2nd coyote killed in North Kildonan area following recent attacks
Manitoba conservation officials have set live traps in the area after attacks on 2 children last month
Manitoba conservation officers have shot and killed a second coyote following two recent attacks on children in Winnipeg's North Kildonan area.
The second coyote was shot Wednesday morning in the area near Knowles Avenue and Popko Crescent and was sent for testing, said Staff Sgt. Graeme Smith with the Manitoba Conservation Officer Service.
Another adult coyote was shot and sent for testing after it was discovered on Monday, said a Tuesday news release from the province.
The coyotes were killed after a four-year-old was mauled by a coyote on Friday in the same neighbourhood where a nine-year-old was attacked six days earlier. Both children were treated at a hospital and released.
It's still not known if the two animals that were killed were involved in the attacks, but conservation officers believed they had become habituated to human presence, meaning they were no longer afraid of humans, Smith said.
"We have coyotes all throughout the city and we get calls all throughout the city, and the vast majority of them, the coyotes are not habituated," he said.
"So coming too close to people and not showing fear, things like that, are what give us the indicators to make the decision to euthanize it or not."
With the help of the Manitoba Trappers Association, conservation officials have set live traps in the area. The traps are considered humane and won't kill the animals, Smith said.
Signs in the area near Knowles Avenue and Popko Crescent indicate that wild animal live trapping is in progress.
A provincial spokesperson said late Wednesday that due to the many human sources of food in the area — either deliberately or unintentionally made available to the animals — conservation officers are finding that coyotes in the area are habituated, so all coyotes that are trapped or seen will be euthanized.
Smith said he's confident that only habituated coyotes are being euthanized.
"So we are confident that we're going to resolve this situation."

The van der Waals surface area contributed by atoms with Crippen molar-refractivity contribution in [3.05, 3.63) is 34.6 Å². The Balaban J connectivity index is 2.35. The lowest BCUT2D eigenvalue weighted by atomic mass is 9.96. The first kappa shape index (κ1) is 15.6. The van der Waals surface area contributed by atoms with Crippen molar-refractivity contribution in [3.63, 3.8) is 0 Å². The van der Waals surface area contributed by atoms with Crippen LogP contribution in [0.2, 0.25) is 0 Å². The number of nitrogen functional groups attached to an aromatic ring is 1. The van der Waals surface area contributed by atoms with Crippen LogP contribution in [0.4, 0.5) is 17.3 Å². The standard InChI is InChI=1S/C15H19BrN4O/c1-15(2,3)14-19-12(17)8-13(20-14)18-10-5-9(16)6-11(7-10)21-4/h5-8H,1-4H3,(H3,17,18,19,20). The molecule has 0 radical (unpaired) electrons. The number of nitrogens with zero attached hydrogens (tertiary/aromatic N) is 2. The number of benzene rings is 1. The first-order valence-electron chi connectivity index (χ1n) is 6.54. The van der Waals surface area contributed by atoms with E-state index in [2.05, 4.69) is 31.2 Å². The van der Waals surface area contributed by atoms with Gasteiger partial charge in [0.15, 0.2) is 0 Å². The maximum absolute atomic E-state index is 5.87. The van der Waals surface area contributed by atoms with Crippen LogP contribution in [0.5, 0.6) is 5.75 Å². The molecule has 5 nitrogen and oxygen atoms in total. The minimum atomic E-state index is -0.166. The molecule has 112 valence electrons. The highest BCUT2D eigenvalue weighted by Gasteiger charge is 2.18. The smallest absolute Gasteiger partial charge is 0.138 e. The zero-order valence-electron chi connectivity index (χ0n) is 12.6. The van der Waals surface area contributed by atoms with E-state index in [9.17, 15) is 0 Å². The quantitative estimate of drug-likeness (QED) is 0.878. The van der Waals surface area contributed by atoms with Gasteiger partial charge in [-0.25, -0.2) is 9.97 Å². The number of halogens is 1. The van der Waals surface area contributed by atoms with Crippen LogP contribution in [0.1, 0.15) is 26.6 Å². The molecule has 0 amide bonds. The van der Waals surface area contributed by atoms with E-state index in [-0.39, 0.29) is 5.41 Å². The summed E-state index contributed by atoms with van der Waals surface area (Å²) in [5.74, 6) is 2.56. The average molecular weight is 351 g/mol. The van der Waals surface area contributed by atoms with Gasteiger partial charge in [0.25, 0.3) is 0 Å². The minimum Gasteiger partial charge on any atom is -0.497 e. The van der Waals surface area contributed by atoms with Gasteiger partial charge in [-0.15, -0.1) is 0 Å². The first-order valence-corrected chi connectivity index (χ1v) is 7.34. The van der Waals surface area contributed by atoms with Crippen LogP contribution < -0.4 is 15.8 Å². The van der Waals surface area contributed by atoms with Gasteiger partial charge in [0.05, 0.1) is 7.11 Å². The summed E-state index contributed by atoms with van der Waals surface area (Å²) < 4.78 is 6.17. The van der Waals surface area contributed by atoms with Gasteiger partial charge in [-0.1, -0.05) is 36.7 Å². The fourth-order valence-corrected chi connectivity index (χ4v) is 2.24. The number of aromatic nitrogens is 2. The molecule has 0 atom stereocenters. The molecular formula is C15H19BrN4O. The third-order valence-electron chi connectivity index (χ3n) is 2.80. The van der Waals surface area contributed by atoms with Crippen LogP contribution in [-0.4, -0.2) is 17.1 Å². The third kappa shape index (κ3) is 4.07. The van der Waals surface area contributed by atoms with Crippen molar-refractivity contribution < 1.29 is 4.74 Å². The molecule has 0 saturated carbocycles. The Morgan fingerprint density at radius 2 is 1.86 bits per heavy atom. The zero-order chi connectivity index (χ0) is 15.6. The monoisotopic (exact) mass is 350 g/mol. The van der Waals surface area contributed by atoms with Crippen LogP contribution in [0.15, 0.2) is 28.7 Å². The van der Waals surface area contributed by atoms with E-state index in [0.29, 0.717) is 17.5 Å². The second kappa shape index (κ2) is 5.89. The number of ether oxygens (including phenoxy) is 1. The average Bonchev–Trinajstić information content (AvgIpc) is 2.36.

Smith said the province will try to confirm if the animals' DNA matches samples taken from the two children who were attacked. They also want to analyze the contents of the coyotes' stomachs to determine if they were deliberately fed, he added.
Anyone caught feeding wildlife can be charged and fined, said Smith.
The approach Manitoba conservation officials are taking following the attacks is the one recommended in coyote management plans across North America to remove animals that have become a public safety issue, said a biological sciences professor at the University of Alberta.
Given the recent attacks, coyotes in the North Kildonan area have likely become bold and territorial, said Colleen Cassady St. Clair.
"Once that happens, it's almost impossible to reverse that, and probably all the coyotes in that family group are involved," she said.
"So any coyote that is trapped in that area is likely already participating in or witnessing this behaviour."
North Kildonan city Coun. Jeff Browaty raised the possibility of a cull earlier this week, something Smith said Manitoba Conversation isn't considering at this time.
St. Clair, who created the Edmonton Urban Coyote Project in 2009 to study how coyotes live in the city, said that can actually make the problem worse in the long term, because it encourages animals to produce more young more quickly.
"Culling works in the short term — it gets rid of the problem over a period of weeks, months, maybe even a couple of years. But in the longer term, it actually produces more animals," she said.
Neighbours in the area where the attacks happened told CBC News there's been less activity on the streets lately, and they want things to get back to normal.
"We used to have a lot of kids playing out here, and as you can see right now, the street's pretty bare," Neil Lischka, who has lived in North Kildonan for about nine years, told CBC on Wednesday.
"So it'll be nice to get the children active again and have the fears gone and get back to our normal lives."
With files from Josh Crabb